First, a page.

I was sitting in an elegant drawing room of an iconic London hotel. I was with 12 outstanding professionals hosted by two of the world’s most influential coaches.
We were talking about projection. About how everything we experience comes from the inside out. How the world is essentially a projection of our thinking about it.
I looked around at the exquisite decor, listened to the intelligent discussion and had a secret smug smile to myself. If everything is a projection, I thought, then I’m pretty damn good at this game.
Then I came home and found out my Mum was ill. I argued over nonsense with husband. I lost a client who I thought was going well and had a tricky session with another. I got cross with my kids before school. I received an unexpected tax bill and a load of other stuff I didn’t want appeared in my life. I was stressed, insecure and ill at ease.
All this puzzled me. I knew enough to know (well.. ok… after a while) that I was experiencing my thinking. In London, I felt that I was reaping the rewards of getting it all together. Why, when I got home, would my thinking give me such a miserable time?
There is no answer to any of that because it is a false question. The reason it is false is it hinges on an entity that is also false – the self. The I. The Me.
A few of us were down in the dumps after London and Garret Kramer posted in our Facebook group, “Remember, the quickest way to jam the system is to aim for personal satisfaction. This workshop was not conducted for your personal benefit.”
I probably gave that a little blue thumbs up on the page but in my head I was running round, beating the walls with my fists, shouting WHAT DOES THAT EVEN MEAN…?
I sat with it for a good while. And this is what I’ve seen.
There are two ways of experiencing life:
1. Projecting it
Most of the time we are living our life through our own personal thinking.
All this thinking is like reels and reels of film from the archives of our mind. We put on a film and we’re stuck with its script, characters and set directions for a moment, a while or a lifetime.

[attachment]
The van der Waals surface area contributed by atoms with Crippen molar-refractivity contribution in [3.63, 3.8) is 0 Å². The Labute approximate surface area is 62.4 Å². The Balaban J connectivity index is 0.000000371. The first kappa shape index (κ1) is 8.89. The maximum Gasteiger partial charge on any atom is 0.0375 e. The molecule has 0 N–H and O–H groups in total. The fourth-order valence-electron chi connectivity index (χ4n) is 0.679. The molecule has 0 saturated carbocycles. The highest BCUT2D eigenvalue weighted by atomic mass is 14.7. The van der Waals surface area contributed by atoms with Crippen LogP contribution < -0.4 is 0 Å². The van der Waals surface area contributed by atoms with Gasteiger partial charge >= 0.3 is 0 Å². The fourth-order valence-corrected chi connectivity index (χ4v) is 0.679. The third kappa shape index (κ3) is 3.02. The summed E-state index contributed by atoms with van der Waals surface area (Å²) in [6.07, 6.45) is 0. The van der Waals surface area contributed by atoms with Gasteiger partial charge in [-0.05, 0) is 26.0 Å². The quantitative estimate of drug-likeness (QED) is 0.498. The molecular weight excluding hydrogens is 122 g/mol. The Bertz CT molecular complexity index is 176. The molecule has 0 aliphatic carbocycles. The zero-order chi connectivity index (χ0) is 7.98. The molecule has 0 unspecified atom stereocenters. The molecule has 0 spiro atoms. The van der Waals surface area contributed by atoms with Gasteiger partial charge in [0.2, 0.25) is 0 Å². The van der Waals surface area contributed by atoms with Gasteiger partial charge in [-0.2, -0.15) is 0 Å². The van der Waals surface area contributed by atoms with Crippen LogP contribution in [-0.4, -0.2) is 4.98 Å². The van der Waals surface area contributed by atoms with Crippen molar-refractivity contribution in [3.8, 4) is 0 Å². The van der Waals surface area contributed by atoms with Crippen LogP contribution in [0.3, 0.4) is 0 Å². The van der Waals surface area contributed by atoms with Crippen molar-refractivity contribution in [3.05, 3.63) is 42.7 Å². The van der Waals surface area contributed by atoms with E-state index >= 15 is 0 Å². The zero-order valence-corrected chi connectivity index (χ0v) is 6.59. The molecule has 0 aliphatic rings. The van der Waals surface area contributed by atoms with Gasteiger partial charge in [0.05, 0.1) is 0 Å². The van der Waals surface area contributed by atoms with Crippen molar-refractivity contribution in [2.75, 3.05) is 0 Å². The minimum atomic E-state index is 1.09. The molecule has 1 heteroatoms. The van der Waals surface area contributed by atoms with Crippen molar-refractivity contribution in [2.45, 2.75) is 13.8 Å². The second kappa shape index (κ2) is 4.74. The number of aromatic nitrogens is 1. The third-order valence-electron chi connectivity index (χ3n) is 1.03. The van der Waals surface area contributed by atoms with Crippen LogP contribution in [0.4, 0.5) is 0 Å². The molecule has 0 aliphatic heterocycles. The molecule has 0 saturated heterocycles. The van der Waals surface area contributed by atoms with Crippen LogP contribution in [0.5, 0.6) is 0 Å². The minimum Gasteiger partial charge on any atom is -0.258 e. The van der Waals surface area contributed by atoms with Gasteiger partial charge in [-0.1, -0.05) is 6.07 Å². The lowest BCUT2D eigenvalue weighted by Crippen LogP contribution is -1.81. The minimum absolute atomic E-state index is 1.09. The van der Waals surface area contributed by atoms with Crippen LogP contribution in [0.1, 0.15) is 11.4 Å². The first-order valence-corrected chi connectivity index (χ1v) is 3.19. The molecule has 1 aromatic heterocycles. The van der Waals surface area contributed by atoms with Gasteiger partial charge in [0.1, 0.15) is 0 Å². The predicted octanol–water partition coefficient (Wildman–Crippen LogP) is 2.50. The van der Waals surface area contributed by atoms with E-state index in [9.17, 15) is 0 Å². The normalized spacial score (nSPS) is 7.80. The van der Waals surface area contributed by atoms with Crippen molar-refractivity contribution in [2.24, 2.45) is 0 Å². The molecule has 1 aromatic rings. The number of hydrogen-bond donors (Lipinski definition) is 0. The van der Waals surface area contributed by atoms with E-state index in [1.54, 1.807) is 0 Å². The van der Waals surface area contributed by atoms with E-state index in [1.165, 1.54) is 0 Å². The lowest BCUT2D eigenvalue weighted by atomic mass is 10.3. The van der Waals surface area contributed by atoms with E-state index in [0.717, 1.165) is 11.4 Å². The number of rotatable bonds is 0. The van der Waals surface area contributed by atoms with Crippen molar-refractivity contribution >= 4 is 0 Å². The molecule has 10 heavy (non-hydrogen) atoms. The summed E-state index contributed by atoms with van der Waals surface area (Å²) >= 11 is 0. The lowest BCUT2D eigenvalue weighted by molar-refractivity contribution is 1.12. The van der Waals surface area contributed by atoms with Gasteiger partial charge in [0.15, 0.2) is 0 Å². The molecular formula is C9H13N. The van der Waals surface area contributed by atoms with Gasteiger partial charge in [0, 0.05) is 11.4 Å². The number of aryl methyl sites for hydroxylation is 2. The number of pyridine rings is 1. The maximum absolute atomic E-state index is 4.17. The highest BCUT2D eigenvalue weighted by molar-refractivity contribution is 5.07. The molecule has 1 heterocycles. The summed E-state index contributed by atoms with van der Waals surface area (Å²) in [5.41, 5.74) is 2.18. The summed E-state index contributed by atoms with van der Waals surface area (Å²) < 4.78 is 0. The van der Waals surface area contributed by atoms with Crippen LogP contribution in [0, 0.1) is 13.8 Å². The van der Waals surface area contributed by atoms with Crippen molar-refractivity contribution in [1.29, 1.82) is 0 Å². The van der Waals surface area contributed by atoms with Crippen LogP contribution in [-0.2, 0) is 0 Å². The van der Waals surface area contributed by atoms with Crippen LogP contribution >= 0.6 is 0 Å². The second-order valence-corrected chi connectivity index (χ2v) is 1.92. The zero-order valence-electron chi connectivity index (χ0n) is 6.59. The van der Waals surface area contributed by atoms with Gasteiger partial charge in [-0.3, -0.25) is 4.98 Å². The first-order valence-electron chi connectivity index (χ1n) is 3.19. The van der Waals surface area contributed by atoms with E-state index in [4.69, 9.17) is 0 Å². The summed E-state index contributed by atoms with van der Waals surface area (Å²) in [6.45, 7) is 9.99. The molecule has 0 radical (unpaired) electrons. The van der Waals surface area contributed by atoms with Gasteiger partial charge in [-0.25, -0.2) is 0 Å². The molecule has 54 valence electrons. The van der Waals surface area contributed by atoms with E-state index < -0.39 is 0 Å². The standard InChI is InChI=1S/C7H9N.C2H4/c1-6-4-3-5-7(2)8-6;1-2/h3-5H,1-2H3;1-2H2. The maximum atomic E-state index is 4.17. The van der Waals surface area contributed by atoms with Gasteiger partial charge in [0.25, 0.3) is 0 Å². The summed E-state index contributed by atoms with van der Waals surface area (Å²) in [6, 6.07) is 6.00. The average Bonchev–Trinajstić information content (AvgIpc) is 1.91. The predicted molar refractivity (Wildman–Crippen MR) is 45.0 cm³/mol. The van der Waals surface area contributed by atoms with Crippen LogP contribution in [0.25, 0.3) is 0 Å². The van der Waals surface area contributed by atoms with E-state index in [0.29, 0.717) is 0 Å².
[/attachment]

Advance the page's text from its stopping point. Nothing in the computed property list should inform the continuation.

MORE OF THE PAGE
We project a story out of our old thinking and then we react to it as though it has come from anywhere other than directly from us. “Why do I always lose out?” “I can’t believe I’ve got another shit boss.” “I’m doing my best but she is such a bitch.” “It’s a dog eat dog world.” These are the patterns and stories that dictate our lives and the people in them.
The common theme in all these reels is the self, the me of it all.
Superior. Victimised. Defensive. Passive. Aggressive. Lucky. Lonely. Charming. The Self.
It’s the biggest piece of stuck thinking of them all. So fixed and unmoving that, like a huge piece of furniture in a small room, we don’t even see that it’s there.
Sitting there smug in the hotel, I thought I was so free and clear minded but my experience was entirely stuck at the level of my personal thinking. Look how great I am here in this place. Tra la la. Then I come home and my mind dips because that is what minds do. Instead of just shrugging it off. I search through the film archive for some entertainment. I put on the reel of ‘sorry for myself’ or ‘not wanting unexpected tax bills’ or ‘wants everyone to think I’m a brilliant coach’ and I react to what I’ve put out there.
We experience whatever film it is we are living in that moment. But even the happiest of films is no match for the second way of experiencing life.
2. Simply experiencing it
I’ve had moments, as I’m sure you have too, when I see the world immediately before me with such freshness, such original clarity, in such intricate, vibrant, unobscured detail that it takes my breath away.
The feeling that accompanies these moments of observation is other-wordly. It is as though by experiencing the truth of what we see or hear or feel we are actually experiencing the truth of ourselves. The miraculous, loving aliveness that we are witnessing, from the infinite to the microscopic, is us. We are all of it.
There is nothing in the way of the crystal clear awareness. No judgement. No criticism. No opinion. No ‘how does this reflect on me?’All of that falls away, utterly irrelevant.
The difference between this fresh experience of life and the living in one of our films from the projection room is immense. Michael Neill once described it as the difference between a blade of grass and a lawn mower . This breath-taking clarity and the feeling that goes with it is like the most powerful drug. Everything else, even the happiest of our projected films, is miserly short change.
Our group had a conversation about how as you go deeper in this understanding, life seems to throw more at you, not less. This is the greatest gift we could have. Because every feeling of resistance is a reminder that we are in the projection room and, with that realisation, we now have a choice. We have a chance to see the pain, and also the impermanent happiness, for what they are, reels of film. Nothing more than that. And when we see them for what they are, they lose their grip on us.
We move, one discarded story reel at a time, away from the projection room and towards the blissful reality of the unfiltered, unprojected experience of life.